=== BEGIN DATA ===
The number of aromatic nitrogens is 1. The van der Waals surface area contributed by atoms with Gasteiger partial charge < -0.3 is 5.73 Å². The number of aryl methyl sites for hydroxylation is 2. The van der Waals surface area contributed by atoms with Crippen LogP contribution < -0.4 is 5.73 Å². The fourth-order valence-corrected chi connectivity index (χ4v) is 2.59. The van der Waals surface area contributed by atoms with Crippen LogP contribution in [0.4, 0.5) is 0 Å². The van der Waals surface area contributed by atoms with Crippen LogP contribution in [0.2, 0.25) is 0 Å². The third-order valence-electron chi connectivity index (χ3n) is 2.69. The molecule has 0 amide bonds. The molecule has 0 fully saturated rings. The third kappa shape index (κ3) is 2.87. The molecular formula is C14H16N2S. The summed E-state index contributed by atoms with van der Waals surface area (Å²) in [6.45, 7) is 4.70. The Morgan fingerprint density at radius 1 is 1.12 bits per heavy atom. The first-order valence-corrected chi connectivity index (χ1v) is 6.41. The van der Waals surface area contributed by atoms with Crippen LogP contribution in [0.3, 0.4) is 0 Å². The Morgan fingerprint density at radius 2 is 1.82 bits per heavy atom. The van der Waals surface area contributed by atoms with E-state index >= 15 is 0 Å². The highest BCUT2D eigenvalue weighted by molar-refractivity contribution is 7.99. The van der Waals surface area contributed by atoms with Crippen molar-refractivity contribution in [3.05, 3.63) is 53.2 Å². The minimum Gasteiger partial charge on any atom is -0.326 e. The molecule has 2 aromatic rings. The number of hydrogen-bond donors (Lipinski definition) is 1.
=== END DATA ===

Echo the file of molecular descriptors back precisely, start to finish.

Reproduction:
The number of aromatic nitrogens is 1. The van der Waals surface area contributed by atoms with Gasteiger partial charge < -0.3 is 5.73 Å². The number of aryl methyl sites for hydroxylation is 2. The van der Waals surface area contributed by atoms with Crippen LogP contribution < -0.4 is 5.73 Å². The fourth-order valence-corrected chi connectivity index (χ4v) is 2.59. The van der Waals surface area contributed by atoms with Crippen LogP contribution in [0.4, 0.5) is 0 Å². The van der Waals surface area contributed by atoms with Crippen LogP contribution in [0.2, 0.25) is 0 Å². The third-order valence-electron chi connectivity index (χ3n) is 2.69. The molecule has 0 amide bonds. The molecule has 0 fully saturated rings. The third kappa shape index (κ3) is 2.87. The molecular formula is C14H16N2S. The summed E-state index contributed by atoms with van der Waals surface area (Å²) in [6.45, 7) is 4.70. The Morgan fingerprint density at radius 1 is 1.12 bits per heavy atom. The first-order valence-corrected chi connectivity index (χ1v) is 6.41. The van der Waals surface area contributed by atoms with Crippen LogP contribution in [0.3, 0.4) is 0 Å². The Morgan fingerprint density at radius 2 is 1.82 bits per heavy atom. The van der Waals surface area contributed by atoms with E-state index >= 15 is 0 Å². The highest BCUT2D eigenvalue weighted by molar-refractivity contribution is 7.99. The van der Waals surface area contributed by atoms with Crippen molar-refractivity contribution in [3.05, 3.63) is 53.2 Å². The minimum Gasteiger partial charge on any atom is -0.326 e. The molecule has 2 aromatic rings. The number of hydrogen-bond donors (Lipinski definition) is 1.